Experimenters imagined that, if an electric current flowed along a straight wire, then the magnetic field it produced would be in the same direction. So they placed their compass needles at right angles to the wire, thinking they would be deflected by the current so that they became parallel to the wire. They saw no effect because, as Oersted was to show, the magnetic field produced is at right angles to the wire. So preconceptions prevented earlier experimenters from seeing the effect. (Note that the available equipment –voltaic piles, typically – would only produce a small current, so the effect would in any case have been very weak.)
Experiment: Set a compass pointing north-south; place a wire above it, lying east-west. Connect to a 1.5 V cell. There should be no effect.
Preconceptions (existing ideas) may make it difficult to make progress.
Oersted imagined an electric current ‘struggling’ through a wire. As it flowed, this ‘conflict’ gave rise to 'heat' (or infra-red radiation, as we now understand it) and light, which radiated away from the wire. Might it not also result in a magnetic field, radiating away?
One idea leads to another, which can then be tested.
Question: How would you draw magnetic field lines to represent Oersted’s idea?
Answer: Radiating out from the wire.
Question: How should a compass needle behave, if this idea is correct?
Answer: It might be expected to point radially to the wire. Try it, and the magnet does not do this. So magnetic field lines do not radiate out from a current-carrying wire.
Oersted was giving a public demonstration of the connection between electricity, 'heat' and light. He connected a voltaic pile to a platinum wire and showed that it became hot and glowed.
As he lectured, his idea about a connection between electricity and magnetism resurfaced in his mind. He had a compass to hand (for other experiments he intended to demonstrate), so he decided to test his idea there and then.
Experiment: Set up the previous experiment, but with the wire lying north-south above the compass, parallel to the compass needle. Switch on – the needle rotates to lie east-west.
Oersted reversed the current; the needle moved the other way.
The effect observed by Oersted and his audience was small; no-one was very impressed. Oersted was aware that other scientists had been distracted by similar elusive phenomena, and it was three months before he spent any more time on his discovery.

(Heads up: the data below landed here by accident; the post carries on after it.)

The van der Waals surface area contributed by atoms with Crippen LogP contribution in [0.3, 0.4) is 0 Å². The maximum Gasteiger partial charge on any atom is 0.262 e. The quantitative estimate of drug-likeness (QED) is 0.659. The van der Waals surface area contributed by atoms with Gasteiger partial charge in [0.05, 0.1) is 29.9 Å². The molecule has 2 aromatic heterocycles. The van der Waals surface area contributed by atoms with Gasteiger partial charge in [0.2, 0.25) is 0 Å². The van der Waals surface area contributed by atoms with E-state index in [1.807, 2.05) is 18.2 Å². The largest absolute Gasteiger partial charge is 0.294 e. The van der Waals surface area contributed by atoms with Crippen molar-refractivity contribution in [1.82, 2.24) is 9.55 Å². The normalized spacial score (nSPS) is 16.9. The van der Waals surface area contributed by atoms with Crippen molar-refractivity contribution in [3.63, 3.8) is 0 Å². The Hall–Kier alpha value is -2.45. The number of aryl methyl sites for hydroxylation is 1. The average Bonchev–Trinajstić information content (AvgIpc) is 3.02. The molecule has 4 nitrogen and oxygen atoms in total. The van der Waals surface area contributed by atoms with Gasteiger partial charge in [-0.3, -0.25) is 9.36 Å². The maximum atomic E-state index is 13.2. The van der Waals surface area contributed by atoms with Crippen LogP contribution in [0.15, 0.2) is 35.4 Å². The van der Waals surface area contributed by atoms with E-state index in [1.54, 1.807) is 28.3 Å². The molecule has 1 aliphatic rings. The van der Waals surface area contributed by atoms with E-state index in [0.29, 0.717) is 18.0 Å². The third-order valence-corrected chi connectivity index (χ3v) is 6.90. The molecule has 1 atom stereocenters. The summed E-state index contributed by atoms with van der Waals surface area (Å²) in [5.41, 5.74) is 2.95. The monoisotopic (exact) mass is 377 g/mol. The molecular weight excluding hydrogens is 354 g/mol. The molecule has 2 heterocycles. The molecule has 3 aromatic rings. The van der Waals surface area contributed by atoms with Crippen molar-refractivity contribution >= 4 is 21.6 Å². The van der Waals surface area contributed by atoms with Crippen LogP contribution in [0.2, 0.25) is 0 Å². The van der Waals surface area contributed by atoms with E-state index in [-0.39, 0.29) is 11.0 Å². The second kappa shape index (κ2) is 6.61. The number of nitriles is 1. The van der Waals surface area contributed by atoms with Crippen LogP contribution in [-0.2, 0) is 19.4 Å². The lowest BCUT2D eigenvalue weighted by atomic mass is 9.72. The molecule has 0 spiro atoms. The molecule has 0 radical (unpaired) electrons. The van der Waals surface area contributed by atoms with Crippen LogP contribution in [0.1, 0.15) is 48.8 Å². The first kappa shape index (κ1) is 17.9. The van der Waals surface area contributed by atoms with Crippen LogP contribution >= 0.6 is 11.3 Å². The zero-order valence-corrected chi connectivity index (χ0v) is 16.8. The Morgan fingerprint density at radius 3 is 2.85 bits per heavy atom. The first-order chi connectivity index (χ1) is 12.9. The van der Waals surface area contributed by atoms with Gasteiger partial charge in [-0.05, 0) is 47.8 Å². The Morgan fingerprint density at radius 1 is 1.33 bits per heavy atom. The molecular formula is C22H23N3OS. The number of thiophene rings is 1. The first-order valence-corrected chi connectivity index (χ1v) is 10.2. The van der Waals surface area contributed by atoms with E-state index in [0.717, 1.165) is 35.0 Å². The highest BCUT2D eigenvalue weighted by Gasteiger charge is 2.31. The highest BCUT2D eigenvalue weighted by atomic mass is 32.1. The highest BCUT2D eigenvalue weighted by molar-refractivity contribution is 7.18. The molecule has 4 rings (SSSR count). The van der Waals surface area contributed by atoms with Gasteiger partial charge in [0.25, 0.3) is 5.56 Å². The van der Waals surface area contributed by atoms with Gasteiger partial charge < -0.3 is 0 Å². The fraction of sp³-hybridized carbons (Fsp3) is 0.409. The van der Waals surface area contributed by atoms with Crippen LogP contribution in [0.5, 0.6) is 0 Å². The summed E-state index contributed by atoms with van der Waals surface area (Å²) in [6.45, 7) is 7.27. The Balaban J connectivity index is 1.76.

Scientists are often working at the limits of sensitivity of their instruments. A technique may have to be refined greatly before a phenomenon can be observed reliably.
What Oersted did next
Oersted showed that the magnetic field around a current-carrying wire was circular; i.e. the lines of force are circles, centred on the wire.
He went on to show that a thicker wire produced a greater effect. He also showed that materials placed between wire and compass had no effect.
Answer: Thicker wire has less resistance, so greater current. Non-magnetic materials have no effect on a magnetic field.
In July 1820, he sent a 4-page paper outlining his results, in Latin, to several scientific journals.
Scientists are expected to share their findings as soon as possible, by publication in journals. In 1820, Latin was a common (shared) language which allowed scientists of different nationalities to understand each other’s work.
Ampere read Oersted’s report, and in the space of a week had repeated the observations and developed a mathematical theory describing how the magnetic field depends on the strength of the current and the distance from the wire.
In principle, scientific results are checked by other scientists who repeat the experiments, to see if they get the same results.
Oersted had observed and described an experimental phenomenon. Ampere took it further by writing a mathematical equation to account for it.
Question: Oersted had shown that an electric current has a magnetic field around it. What practical applications were developed from this idea?
Answer: Electromagnets, motors, dynamos, transformers, etc.
More about Oersted
Oersted founded the Danish Society for the Dissemination of Natural Science, a society aimed at presenting scientific ideas to the general public. Oersted also played a key role in the founding of the Technical University of Denmark, with the intention of improving the scientific basis of engineering.
Many scientists seek to share their work with a wider audience. They may also seek to share the technological benefits of their discoveries. He described 1820, the year of his great discovery, as the happiest year of his life.
Scientists can get great pleasure from their work.
In 1802, an Italian lawyer called Gian Domenico Romagnosi published an account of an observation similar to Oersted’s. However, his article appeared in a newspaper and it wasn’t taken up by the scientific community. Romagnosi doesn’t appear to have followed up his preliminary findings.
There are many examples of ‘prior claims’ in the history of science. In practice, the acknowledgement usually goes to the person who publishes a careful, detailed and repeatable account of their observations, at a time when other scientists are ready for the idea, and in a place it will be read and taken seriously.
We are grateful to David Sang, author of this Case Study.